Sup

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About Sup

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    Ranger School Dropout
  1. New picture: I love the ground. I also really want to see the trees after you guys have had time to finalize things. Right now it's kind an awkward green fill that shadows painfully and LODs even worse, but things like that are definitely temporary this early on, so I'll reserve judgement. That one, lower shrub/tree on the right looks nice, at least. Keep it up, BFS, it's nice to see a solid variety of teasers from you guys. Quick edit: I agree about next gen art, by the way. I would love to see you go away from Normal maps and Bloom and everything altogether and give nice, old fashioned textures and gigantic billboard trees. Don't suppose that could happen in this market, but traditional artistry is always cool.
  2. Heh, we actually seem to have similar viewpoints on a lot of things, regarding games. I still think my statement about the reasoning is mostly right. From what I see of the game industry (almost exclusively artists,) most of the great talent would overall prefer to work on console games. I see that as being primarily a consequence of the recent stagnation of the PC 'industry' (if you want to segregate it that much,) and primarily the cause of such great artistry on the console side of things. Still, you make a good point, and I could certainly be wrong.
  3. I'm not saying this is right for BFS's game, exactly, but did anyone here play Operation Flashpoint Resistance? They took a completely linear campaign, and tacked on persistent men and equipment. You had a certain amount of soldiers, and a certain amount of weapons (at first, just a couple of cheap AK knockoffs,) and everything that left the mission with you (living soldiers/equipment carried on person or in vehicles) was added to your pool for the next mission. Gave a really strong sense of realism to the campaign (since, obviously, it was focusing on an underequipped resistance movement.) I don't imagine whatever unit you guys have in mind scrounges for weapons off of Russian soldiers, but the overall idea may still be something to keep in mind, from a design perspective (and at the very least is cool enough to warrant a look at ofp:r)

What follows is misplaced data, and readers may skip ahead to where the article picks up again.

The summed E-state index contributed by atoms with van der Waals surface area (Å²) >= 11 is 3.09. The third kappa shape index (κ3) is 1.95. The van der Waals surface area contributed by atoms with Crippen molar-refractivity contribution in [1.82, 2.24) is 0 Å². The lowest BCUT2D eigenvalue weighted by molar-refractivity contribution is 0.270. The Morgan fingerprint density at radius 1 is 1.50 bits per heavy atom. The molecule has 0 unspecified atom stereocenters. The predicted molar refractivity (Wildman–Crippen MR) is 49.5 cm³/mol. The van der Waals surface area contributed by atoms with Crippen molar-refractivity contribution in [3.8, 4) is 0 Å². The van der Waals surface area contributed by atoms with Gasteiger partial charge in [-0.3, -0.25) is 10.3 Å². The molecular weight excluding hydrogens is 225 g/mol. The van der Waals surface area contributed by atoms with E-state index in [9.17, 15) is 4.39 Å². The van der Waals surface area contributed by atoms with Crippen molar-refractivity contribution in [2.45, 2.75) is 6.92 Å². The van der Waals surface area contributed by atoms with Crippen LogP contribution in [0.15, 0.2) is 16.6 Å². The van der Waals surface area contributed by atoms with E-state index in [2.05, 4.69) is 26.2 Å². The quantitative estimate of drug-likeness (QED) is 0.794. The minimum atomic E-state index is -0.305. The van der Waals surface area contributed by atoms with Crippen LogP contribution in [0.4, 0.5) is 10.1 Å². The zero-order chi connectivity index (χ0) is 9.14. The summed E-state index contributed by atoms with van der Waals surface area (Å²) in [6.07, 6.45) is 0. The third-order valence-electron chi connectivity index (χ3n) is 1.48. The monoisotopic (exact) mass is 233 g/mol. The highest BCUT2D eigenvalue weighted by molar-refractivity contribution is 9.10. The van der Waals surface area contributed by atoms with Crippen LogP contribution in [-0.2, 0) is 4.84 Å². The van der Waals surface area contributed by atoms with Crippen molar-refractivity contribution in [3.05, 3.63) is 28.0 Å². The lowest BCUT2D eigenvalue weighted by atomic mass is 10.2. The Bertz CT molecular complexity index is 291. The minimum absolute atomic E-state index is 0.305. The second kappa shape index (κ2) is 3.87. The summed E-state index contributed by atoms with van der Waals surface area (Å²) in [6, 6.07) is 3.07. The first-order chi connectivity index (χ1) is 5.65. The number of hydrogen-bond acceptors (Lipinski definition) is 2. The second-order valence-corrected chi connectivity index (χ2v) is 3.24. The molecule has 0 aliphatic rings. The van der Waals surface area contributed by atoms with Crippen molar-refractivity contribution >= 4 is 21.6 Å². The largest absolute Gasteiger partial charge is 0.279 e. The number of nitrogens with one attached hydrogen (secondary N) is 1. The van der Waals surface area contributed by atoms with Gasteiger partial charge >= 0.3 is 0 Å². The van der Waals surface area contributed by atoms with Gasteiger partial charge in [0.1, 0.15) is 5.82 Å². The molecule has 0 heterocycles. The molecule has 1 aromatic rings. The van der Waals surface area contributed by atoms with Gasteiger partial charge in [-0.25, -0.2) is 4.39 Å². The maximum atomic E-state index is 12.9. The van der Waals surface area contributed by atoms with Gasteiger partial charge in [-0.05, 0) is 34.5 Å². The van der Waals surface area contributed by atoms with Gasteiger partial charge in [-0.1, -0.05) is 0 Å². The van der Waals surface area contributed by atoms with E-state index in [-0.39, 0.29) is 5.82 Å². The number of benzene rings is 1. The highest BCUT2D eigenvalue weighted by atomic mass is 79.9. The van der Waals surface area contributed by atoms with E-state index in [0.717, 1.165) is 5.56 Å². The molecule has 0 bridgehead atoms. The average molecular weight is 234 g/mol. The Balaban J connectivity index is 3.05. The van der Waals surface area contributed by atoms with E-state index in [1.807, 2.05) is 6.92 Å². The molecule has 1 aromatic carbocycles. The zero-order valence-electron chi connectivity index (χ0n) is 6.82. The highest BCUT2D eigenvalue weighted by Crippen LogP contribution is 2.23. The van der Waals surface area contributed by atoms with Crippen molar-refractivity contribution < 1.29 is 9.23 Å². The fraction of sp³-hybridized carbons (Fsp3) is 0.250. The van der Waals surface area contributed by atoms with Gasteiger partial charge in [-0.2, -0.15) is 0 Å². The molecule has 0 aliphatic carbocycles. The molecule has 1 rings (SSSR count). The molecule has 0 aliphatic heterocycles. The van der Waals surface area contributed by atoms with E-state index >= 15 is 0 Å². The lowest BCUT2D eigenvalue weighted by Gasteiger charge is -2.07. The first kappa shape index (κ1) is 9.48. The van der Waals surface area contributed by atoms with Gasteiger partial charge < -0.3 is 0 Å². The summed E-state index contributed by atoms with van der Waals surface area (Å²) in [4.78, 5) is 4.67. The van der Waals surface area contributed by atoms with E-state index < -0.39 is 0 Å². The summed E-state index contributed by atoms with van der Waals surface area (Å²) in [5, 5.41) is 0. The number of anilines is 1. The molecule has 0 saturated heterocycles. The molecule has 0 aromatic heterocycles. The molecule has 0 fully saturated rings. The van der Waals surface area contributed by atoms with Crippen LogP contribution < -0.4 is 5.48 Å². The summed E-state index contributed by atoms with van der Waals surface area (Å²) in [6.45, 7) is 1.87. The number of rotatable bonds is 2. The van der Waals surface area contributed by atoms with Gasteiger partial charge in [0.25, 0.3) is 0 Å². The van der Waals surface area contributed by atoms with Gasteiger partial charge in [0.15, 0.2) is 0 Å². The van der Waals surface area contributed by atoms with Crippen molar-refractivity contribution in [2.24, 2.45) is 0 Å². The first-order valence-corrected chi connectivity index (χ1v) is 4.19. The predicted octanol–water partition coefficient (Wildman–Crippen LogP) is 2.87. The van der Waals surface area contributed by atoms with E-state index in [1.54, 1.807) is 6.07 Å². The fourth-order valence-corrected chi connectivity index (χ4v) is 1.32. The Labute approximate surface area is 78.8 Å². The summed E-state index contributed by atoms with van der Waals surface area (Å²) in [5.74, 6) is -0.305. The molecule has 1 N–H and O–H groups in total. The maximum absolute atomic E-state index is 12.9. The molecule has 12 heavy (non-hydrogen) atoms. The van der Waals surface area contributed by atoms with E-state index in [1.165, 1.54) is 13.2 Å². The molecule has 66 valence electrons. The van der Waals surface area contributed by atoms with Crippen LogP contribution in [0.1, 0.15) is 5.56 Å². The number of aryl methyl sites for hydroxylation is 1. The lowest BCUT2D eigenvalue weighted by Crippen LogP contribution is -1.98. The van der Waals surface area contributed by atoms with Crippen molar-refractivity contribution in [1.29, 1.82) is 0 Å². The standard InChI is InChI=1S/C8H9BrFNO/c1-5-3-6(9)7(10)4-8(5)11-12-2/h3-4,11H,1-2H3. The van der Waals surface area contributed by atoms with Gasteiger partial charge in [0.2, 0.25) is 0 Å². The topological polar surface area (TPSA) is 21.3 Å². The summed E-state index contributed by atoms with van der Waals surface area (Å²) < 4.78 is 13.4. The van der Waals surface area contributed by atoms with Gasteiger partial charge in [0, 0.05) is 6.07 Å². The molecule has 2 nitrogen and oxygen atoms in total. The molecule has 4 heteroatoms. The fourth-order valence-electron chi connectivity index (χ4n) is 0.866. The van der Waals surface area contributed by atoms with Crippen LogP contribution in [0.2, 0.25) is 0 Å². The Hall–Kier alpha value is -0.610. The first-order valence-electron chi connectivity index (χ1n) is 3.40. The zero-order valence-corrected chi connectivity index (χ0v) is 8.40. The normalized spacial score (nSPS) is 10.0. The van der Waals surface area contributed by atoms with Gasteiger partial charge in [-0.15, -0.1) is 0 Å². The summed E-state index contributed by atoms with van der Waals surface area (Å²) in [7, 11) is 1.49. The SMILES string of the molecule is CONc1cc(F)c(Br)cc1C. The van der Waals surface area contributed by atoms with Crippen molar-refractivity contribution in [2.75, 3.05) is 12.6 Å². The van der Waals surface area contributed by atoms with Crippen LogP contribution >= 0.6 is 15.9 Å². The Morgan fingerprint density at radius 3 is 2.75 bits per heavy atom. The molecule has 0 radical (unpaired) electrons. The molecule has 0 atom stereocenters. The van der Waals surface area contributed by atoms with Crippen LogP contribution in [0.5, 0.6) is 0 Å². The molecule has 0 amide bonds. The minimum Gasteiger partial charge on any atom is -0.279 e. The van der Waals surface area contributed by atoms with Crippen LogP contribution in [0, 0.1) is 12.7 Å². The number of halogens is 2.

4. I think RSE keeps that engine completely in house. And it does, in fact, support most of that. Unless they switched over when I wasn't paying attention, an updated/evolved version of that is what's running GRAW2's multiplayer.
  5. Hah, nice to see more people with that mentality. Not my personal stance (although art is definitely a lot more important than plenty of gameplay people claim,) but good for future job security. Anyway, it seems BFS has that covered. Not every asset (so far) is perfect quality, but it's got a clean, professional overall look.
  6. I agree entirely, but would like to see it approached from a very un-norg point of view. I don't think there is anything wrong with the NORG idea in this case, but I still think the best approach is a purely artistic thing. We're looking for the feeling of life; let's overstate the 'lived in' feel a bit.